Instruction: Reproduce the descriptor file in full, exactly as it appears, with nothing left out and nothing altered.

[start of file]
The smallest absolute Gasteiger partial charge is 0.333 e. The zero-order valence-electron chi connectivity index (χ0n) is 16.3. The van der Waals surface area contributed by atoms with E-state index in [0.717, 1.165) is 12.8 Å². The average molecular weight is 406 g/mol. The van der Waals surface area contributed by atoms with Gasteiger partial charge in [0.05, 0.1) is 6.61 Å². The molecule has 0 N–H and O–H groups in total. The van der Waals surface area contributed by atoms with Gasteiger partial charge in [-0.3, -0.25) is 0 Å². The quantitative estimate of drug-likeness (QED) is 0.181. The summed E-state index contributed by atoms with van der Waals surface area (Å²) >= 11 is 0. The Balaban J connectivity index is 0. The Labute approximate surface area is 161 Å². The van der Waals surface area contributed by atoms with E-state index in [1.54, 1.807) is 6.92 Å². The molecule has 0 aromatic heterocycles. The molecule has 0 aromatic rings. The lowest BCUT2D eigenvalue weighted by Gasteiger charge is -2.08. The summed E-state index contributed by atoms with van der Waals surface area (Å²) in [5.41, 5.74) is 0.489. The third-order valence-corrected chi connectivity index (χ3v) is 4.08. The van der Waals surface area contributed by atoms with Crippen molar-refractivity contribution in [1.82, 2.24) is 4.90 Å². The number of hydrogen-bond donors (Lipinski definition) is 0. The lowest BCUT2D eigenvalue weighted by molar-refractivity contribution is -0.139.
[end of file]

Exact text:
The smallest absolute Gasteiger partial charge is 0.333 e. The zero-order valence-electron chi connectivity index (χ0n) is 16.3. The van der Waals surface area contributed by atoms with E-state index in [0.717, 1.165) is 12.8 Å². The average molecular weight is 406 g/mol. The van der Waals surface area contributed by atoms with Gasteiger partial charge in [0.05, 0.1) is 6.61 Å². The molecule has 0 N–H and O–H groups in total. The van der Waals surface area contributed by atoms with Gasteiger partial charge in [-0.3, -0.25) is 0 Å². The quantitative estimate of drug-likeness (QED) is 0.181. The summed E-state index contributed by atoms with van der Waals surface area (Å²) >= 11 is 0. The Balaban J connectivity index is 0. The Labute approximate surface area is 161 Å². The van der Waals surface area contributed by atoms with E-state index in [1.54, 1.807) is 6.92 Å². The molecule has 0 aromatic heterocycles. The molecule has 0 aromatic rings. The lowest BCUT2D eigenvalue weighted by Gasteiger charge is -2.08. The summed E-state index contributed by atoms with van der Waals surface area (Å²) in [5.41, 5.74) is 0.489. The third-order valence-corrected chi connectivity index (χ3v) is 4.08. The van der Waals surface area contributed by atoms with Crippen molar-refractivity contribution in [1.82, 2.24) is 4.90 Å². The number of hydrogen-bond donors (Lipinski definition) is 0. The lowest BCUT2D eigenvalue weighted by molar-refractivity contribution is -0.139.